Tiger Woods takes a detour at Turnberry

By Doug FergusonJuly 16, 2009, 4:00 pm
135th Open Championship TURNBERRY, Scotland ' For a course that was easy as it can be, Tiger Woods sure made it hard on himself.
 
Woods produced a pedestrian round Thursday in surprisingly calm conditions at Turnberry, making only three birdies and far more mistakes. He wound up with a 1-over 71, the first time since 2003 that he failed to break par in the opening round of the British Open.
Tiger Woods reacts to his second shot on the 9th hole during round one.
Tiger Woods reacts to his second shot on the 9th hole during round one. (Getty Images)
Realistically, I probably should have shot about 1- or 2-under par today, Woods said. But I made a few mistakes.
 
It was reminiscent of the opening round at Bethpage Black in the U.S. Open, when Woods battled to get back to even par until dropping four shots on the last four holes, and never quite recovering.
 
There were a few exceptions.
 
The first round at Bethpage took two days to complete because of rain. This took just under five hours in a mixture of sun and clouds, a fine summer day along the Ayrshire coast.
 
And unlike the U.S. Open, Woods was never too far from the leaders until it got away from him at the end.
 
He missed the 13th green, the ball stopped a yard in front of gorse bush, leaving Woods just enough room to pitch up the slope to 4 feet to save par and stay 1 under. His 2-iron on the 14th sailed right into rough so deep that he did well to hammer a sand wedge out to the fairway, advancing it some 80 yards. From there, his high wedge checked a few feet from the hole for another timely save.
 
With everyone around him making birdies, Woods was celebrating par.
 
But not for long.
 
He came up short on the par-5 15th, leaving himself an awkward angle over a slope. His chip was too strong, and he missed a 12-foot par putt. From the fairway on the 16th, he was aiming 10 feet left of the flag and hit it 10 feet to the right. It bounded down the shaved mound and into the burn, and he did well to make only a bogey.
 
Then came the par-5 17th, another tee shot to the right. Even with a good break ' his ball sat up nicely only trampled grass ' he popped up a 3-wood and cursed himself twice for the mistake. Again, the worlds No. 1 player had to rely on all his muscle to get out of the rough onto the green, some 70 feet away, to make par.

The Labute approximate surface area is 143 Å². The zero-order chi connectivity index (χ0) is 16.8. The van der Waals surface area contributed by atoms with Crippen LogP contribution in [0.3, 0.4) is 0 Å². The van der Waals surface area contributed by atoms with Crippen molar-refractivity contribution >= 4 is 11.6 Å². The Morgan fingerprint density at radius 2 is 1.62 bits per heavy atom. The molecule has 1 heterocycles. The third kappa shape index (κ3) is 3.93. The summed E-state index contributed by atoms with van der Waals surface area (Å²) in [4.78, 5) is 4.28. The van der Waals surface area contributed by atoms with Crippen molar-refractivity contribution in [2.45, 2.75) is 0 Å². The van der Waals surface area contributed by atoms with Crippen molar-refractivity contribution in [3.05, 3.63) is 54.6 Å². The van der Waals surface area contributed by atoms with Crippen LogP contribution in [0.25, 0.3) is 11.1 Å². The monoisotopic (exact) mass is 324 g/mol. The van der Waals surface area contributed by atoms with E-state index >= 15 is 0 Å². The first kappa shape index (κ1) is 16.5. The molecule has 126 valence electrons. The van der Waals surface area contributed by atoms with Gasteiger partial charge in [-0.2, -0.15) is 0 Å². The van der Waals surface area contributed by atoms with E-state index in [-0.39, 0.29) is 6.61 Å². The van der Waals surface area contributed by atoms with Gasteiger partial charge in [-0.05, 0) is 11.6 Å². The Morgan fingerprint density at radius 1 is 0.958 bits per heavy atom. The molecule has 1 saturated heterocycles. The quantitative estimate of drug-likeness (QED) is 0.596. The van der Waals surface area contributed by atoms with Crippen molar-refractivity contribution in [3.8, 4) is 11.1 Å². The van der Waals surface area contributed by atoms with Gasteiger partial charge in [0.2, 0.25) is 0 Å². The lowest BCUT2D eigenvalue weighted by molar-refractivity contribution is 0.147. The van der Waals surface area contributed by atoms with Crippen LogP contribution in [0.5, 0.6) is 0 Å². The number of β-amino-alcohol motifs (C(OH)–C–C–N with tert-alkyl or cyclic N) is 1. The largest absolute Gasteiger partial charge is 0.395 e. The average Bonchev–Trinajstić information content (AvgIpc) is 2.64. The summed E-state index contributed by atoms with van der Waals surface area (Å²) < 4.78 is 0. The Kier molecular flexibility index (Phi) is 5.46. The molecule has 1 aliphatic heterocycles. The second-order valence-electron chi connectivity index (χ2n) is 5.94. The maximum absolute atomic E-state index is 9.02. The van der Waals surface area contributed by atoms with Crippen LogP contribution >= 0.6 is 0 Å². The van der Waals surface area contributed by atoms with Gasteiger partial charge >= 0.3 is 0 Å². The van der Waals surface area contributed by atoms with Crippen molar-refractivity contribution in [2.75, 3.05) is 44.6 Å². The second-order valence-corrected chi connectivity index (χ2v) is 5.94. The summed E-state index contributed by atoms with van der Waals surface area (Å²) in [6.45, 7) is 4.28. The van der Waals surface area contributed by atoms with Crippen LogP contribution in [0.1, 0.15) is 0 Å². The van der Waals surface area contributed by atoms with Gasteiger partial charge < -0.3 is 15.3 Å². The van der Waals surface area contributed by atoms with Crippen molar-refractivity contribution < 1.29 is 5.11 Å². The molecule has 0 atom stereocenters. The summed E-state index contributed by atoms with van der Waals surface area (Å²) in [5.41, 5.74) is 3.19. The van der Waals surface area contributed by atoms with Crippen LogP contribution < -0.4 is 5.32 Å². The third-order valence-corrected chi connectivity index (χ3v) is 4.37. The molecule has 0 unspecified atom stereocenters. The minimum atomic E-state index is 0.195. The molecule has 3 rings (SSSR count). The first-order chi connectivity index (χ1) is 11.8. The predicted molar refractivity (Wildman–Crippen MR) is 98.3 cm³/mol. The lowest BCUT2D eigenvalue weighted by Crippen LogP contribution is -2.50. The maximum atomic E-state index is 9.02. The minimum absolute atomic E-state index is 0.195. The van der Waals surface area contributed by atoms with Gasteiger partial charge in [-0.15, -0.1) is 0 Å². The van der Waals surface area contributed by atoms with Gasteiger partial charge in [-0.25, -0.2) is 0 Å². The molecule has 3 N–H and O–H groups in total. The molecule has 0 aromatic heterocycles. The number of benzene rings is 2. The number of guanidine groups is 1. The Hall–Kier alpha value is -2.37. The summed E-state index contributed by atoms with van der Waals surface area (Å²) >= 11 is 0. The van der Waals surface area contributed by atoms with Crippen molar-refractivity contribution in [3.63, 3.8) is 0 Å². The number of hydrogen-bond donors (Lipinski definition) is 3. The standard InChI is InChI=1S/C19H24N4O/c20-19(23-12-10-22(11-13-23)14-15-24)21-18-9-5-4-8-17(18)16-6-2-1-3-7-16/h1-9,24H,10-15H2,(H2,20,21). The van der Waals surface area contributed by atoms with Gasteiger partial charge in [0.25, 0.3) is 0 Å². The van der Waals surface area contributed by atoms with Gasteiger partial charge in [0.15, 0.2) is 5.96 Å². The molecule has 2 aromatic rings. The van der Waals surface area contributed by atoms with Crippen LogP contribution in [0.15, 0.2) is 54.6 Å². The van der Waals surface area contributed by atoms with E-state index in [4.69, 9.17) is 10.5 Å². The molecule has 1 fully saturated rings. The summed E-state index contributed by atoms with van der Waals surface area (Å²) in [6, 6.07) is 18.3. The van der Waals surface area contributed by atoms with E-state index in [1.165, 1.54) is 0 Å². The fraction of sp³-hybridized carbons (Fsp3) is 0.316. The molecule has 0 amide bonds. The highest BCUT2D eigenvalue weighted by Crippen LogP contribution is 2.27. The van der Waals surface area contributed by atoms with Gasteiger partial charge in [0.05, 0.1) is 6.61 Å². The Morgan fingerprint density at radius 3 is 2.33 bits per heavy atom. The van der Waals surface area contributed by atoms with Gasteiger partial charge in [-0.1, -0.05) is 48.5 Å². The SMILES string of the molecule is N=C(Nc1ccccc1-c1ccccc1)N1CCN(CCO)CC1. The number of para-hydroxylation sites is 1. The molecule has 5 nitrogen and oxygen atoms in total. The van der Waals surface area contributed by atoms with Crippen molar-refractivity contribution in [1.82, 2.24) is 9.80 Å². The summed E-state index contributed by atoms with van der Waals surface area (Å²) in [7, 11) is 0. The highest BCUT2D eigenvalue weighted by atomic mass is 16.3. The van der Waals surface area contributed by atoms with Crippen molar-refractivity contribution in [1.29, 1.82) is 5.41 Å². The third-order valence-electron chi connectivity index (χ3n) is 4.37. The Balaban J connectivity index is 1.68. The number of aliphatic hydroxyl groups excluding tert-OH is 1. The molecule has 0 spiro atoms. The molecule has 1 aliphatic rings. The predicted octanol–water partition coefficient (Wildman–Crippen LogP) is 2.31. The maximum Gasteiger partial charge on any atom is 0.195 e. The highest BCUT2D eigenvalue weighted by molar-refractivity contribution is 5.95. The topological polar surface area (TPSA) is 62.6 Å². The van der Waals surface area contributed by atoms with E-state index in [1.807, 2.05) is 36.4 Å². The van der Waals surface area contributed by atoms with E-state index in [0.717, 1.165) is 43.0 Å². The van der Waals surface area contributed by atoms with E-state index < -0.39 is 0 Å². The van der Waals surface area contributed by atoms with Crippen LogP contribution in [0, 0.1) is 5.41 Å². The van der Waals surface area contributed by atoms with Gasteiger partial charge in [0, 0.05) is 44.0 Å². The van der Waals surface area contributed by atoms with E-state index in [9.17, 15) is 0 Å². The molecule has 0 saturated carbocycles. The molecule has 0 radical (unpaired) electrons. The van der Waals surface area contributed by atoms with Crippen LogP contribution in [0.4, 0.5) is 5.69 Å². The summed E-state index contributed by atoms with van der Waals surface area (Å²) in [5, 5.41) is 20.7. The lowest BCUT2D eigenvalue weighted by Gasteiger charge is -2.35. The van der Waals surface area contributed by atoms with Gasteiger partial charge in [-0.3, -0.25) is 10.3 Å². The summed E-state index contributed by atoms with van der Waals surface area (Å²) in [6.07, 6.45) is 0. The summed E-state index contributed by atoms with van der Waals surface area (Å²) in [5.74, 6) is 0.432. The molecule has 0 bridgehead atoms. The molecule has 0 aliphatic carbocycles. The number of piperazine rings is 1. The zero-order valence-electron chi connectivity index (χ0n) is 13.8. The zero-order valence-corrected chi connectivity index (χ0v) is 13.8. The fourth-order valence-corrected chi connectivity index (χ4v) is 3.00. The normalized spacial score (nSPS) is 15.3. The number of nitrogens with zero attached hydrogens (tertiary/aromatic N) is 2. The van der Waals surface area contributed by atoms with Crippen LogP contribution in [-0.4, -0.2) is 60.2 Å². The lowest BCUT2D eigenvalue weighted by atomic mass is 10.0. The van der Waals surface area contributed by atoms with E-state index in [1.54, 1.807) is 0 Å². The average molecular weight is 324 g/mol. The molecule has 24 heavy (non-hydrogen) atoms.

By the end of the day, he was the only player in his group who failed to break par.
 
Lee Westwood opened with three straight birdies, reached 4 under, and shot 68. Ryo Ishikawa, the 17-year-old from Japan, hit driver on just about every hole and finished strong for a 68.
 
Everywhere he looked, there was a leaderboard showing several morning scores under par, including Tom Watson at 65.
 
This golf course, certainly you could shoot a good round today, Woods said. You saw a lot of guys at basically 3-, 4-, 5-under par. And thats what you could do out there today.
 
Just not him.
 
The last time he failed to break par in the first round of the British Open was a 73 at Royal St. Georges in 2003, a tough and breezy English links where Woods eventually tied for fourth.
 
Not many saw this coming, except perhaps for Woods.
 
The misses I had were the same shots I was hitting on the range, he said. So I need to go work on that and get it squared away.
 
Woods rarely hit driver, and didnt find the fairway the three times he did. He stuck to his plan of laying back to avoid the bunkers. That didnt sound as though it would change.
 
Were playing to certain spots, how we think the golf course should be attacked and played, he said.
 
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    Poulter offers explanation in dispute with marshal

    By Will GrayJuly 15, 2018, 6:47 pm

    Ian Poulter took to Twitter to offer an explanation after the Englishman was accused of verbally abusing a volunteer during the third round of the Scottish Open.

    Poulter hooked his drive on the opening hole at Gullane Golf Club into a bush, where Quintin Jardine was working as a marshal. Poulter went on to find the ball, wedge out and make bogey, but the details of the moments leading up to his second shot differ depending on who you ask.

    Jardine wrote a letter to the tournament director that he also turned into a colorfully-titled blog post, accusing Poulter of berating him for not going into the bush "feet first" in search of the ball since Poulter would have received a free drop had his ball been stepped on by an official.


    Full-field scores from the ASI Scottish Open


    "I stood and waited for the player. It turned out to be Mr. Poulter, who arrived in a shower of expletives and asked me where his ball was," Jardine wrote. "I told him and said that I had not ventured into the bush for fear of standing on it. I wasn't expecting thanks, but I wasn't expecting aggression, either."

    Jardine added that Poulter stayed to exchange heated words with the volunteer even after wedging his ball back into the fairway. After shooting a final-round 69 to finish in a tie for 30th, Poulter tweeted his side of the story to his more than 2.3 million followers:

    Poulter, 42, won earlier this year on the PGA Tour at the Houston Open and is exempt into The Open at Carnoustie, where he will make his 17th Open appearance. His record includes a runner-up at Royal Birkdale in 2008 and a T-3 finish at Muirfield in 2013.